Maximum Demand

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norfolksparks

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I know this is always discussed to death but i could never find a real solution to working this out. I know how to do it from the tables taking into account diversity etc but i changed the board in my own house and doing it properly, maximum demand came out at 117 amps with the supply fuse being 100 amps. That's without taking into account the other dist board that feeds my 9.5kw all electric central heating boiler!

Anyway had my Elecsa assesment last week (passed) and used this board for my assesment. The two guys that came out were very thorough, professional, and helpful. Had a bit of a chat with them after and i asked the assessor the easiest way to work out maximum demand. He said that there is no real accurate way of doing it, too many variables, he went on to say that he used to work for the electricity board and they did it a different way.

He said add all the values of the breakers together then multiply them by 0.4 (think he called it the 5 amp rule but not sure why!). I tried this method and the maximum demand came out at a more reasonable 69 amps, this is the method i will be using from now on. Good enough for him, good enough for me! :D

 

Stoday

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You can't even start to estimate maximum demand until you've defined it.

Is it the instantaneous demand over one cycle? Switch your computer on and you typically have a demand of 18kW (80A).

Of course, you have to allow for diversity so you can have a whole house with 18kW on the consumer side of the meter.

That translates to 5kW on the company side of the meter because they define maximum demand as twice the number of kWh consumed in half an hour.

If you are setting up a development of several tens or hundreds of houses, each house would contribute about 2kW to the site maximum demand, after diversity.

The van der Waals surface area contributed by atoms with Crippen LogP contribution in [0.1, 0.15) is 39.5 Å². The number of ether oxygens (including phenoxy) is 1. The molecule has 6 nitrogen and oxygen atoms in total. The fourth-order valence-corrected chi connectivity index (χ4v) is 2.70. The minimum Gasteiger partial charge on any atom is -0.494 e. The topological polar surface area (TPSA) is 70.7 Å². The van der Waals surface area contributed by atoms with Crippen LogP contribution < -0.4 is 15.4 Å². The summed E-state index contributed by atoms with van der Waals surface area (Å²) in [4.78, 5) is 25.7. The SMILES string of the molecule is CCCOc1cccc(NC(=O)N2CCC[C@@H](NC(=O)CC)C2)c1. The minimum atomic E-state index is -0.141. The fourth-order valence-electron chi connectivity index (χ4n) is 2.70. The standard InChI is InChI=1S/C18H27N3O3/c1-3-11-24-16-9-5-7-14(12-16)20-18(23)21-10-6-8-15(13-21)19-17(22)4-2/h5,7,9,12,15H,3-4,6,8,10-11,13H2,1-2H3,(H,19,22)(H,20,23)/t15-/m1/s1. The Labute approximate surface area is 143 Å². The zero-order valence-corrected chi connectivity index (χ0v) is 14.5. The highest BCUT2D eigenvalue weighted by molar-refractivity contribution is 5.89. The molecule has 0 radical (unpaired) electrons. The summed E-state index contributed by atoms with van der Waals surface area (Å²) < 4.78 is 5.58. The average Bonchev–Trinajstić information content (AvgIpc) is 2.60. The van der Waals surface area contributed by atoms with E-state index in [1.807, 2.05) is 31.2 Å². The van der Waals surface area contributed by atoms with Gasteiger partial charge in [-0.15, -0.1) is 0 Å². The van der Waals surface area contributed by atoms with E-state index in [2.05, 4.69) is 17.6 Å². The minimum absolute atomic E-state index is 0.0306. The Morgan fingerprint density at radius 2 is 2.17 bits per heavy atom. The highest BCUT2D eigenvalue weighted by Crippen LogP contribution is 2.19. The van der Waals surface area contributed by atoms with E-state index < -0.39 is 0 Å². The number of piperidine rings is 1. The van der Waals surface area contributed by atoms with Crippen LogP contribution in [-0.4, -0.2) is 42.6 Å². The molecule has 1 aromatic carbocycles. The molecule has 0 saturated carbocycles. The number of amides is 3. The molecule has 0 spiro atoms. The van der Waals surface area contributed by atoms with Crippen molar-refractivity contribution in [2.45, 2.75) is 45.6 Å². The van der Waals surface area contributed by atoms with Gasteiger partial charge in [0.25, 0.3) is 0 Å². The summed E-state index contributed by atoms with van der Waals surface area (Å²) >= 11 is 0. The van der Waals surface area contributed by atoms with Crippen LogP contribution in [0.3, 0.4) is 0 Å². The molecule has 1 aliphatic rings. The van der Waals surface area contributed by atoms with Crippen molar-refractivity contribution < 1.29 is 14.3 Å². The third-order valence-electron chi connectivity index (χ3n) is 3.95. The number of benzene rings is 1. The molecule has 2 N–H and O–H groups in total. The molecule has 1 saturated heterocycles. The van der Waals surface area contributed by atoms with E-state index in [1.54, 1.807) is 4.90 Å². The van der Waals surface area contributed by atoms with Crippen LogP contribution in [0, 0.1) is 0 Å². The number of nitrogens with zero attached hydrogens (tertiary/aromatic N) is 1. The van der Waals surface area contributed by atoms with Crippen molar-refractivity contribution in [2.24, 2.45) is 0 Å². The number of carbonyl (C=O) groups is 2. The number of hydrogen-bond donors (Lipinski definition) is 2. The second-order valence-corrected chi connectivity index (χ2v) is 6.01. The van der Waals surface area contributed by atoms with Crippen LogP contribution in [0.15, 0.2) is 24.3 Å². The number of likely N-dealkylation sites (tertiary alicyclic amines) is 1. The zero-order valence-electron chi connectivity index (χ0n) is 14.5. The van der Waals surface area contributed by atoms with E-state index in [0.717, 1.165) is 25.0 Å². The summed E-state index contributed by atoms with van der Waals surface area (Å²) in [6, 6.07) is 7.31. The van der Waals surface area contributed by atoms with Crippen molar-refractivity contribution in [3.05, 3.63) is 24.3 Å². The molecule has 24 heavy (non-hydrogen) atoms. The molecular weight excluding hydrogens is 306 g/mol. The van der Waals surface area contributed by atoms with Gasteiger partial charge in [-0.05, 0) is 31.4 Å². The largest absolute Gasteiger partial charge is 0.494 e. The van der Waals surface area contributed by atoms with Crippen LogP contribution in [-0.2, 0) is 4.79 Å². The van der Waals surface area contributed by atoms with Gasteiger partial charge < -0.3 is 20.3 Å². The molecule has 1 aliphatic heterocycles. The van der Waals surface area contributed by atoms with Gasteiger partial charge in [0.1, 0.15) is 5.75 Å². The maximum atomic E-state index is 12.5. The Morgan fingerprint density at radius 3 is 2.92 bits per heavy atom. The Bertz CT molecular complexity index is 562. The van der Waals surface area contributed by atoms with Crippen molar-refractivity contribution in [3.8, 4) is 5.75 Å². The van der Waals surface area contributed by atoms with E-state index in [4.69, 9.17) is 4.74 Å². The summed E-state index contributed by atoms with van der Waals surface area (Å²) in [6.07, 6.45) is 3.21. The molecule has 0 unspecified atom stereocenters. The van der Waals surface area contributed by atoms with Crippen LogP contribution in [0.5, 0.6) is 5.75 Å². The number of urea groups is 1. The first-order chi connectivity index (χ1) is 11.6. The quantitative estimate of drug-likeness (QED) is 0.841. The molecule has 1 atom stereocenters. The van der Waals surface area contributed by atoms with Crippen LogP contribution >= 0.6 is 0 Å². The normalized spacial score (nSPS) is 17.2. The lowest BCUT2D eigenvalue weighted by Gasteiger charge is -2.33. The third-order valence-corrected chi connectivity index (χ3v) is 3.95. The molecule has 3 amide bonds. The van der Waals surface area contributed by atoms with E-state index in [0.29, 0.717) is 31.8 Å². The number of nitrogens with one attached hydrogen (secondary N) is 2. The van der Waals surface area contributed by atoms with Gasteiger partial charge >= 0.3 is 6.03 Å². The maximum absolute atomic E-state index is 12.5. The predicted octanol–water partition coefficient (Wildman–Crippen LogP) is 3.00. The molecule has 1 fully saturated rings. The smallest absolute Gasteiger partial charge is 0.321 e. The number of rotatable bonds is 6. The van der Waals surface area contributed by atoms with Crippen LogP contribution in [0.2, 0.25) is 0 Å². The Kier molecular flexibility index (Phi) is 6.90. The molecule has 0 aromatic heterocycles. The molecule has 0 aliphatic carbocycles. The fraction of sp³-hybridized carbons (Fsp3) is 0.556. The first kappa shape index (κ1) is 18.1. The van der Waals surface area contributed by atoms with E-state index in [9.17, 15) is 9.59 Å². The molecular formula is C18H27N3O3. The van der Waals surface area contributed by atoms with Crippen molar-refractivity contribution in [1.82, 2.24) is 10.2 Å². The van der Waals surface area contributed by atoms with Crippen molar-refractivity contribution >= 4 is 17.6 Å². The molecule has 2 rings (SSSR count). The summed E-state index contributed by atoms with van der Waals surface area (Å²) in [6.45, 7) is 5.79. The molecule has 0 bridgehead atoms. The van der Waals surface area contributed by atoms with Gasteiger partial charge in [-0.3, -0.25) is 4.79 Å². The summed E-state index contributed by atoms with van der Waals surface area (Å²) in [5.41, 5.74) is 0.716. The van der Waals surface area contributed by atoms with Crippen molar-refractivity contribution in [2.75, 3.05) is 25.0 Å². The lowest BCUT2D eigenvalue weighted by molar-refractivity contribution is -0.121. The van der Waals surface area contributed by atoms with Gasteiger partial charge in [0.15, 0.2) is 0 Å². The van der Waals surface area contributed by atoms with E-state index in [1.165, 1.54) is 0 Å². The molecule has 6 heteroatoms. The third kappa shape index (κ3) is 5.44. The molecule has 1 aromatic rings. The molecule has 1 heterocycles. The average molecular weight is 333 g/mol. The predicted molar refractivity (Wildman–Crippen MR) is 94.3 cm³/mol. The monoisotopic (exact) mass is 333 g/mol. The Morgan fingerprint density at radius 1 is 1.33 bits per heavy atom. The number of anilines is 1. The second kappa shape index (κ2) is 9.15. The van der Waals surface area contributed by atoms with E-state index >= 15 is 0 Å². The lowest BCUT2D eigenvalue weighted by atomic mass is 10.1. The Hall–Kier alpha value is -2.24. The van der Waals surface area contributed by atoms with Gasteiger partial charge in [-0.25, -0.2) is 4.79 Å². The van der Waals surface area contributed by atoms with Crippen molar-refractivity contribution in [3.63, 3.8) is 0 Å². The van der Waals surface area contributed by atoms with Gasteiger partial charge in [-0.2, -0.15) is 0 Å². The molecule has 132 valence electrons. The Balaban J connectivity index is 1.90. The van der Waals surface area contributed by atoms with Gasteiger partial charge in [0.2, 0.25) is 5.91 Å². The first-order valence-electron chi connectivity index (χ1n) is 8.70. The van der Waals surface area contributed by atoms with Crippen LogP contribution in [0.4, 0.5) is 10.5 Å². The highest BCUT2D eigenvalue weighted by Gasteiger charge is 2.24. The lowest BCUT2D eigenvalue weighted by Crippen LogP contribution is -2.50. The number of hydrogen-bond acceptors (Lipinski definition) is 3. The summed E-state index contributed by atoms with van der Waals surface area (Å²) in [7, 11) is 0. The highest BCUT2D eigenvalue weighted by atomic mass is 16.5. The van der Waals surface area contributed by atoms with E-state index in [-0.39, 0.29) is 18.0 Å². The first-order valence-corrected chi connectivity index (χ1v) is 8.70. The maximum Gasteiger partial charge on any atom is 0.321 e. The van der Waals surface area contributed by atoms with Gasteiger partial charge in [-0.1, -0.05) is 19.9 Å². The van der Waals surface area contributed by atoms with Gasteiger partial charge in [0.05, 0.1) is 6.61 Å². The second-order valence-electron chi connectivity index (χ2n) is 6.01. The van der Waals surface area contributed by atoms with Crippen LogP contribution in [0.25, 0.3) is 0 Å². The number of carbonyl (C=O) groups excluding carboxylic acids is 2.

At the bulk supply point, where the kWh are attributed to the various energy suppliers, diversity is maxed out and the demand is 1kW per house.

 

norfolksparks

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A lot of installations come out with maximum demand over the rating of the main fuse, i've even read (on another forum) that the NIC advise you to put down the rating of the main fuse on the test sheets. The Elecsa guy didn't fail me because he agreed with what i was saying and he was happy that i am a competent electrician who is able to test and inspect his own work. They questioned me for two and a half hours on both the 16th and 17th edition (once they knew i got 100 per cent on the 17th), inspected two of my installations and got me to carry out various tests on the main installation, cross referencing the readings with the results that i put on the test sheets.

 

davetheglitz

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Just a thought - but for any one installation you could have several radials all fed off the same fuse. If you follow the ideal of segregating the circuits then the perceived max demand goes up due to the number of fuses - but in actual fact the demand from the householder hasn't changed.

To me it seems to show the arbitary nature of the measure where it is possible to 'improve' an installation by combining circuits!

In my opinion - if a house doesn't have electric heating you are hard pushed to get a max demand of over 60A - possibly 80A with a shower.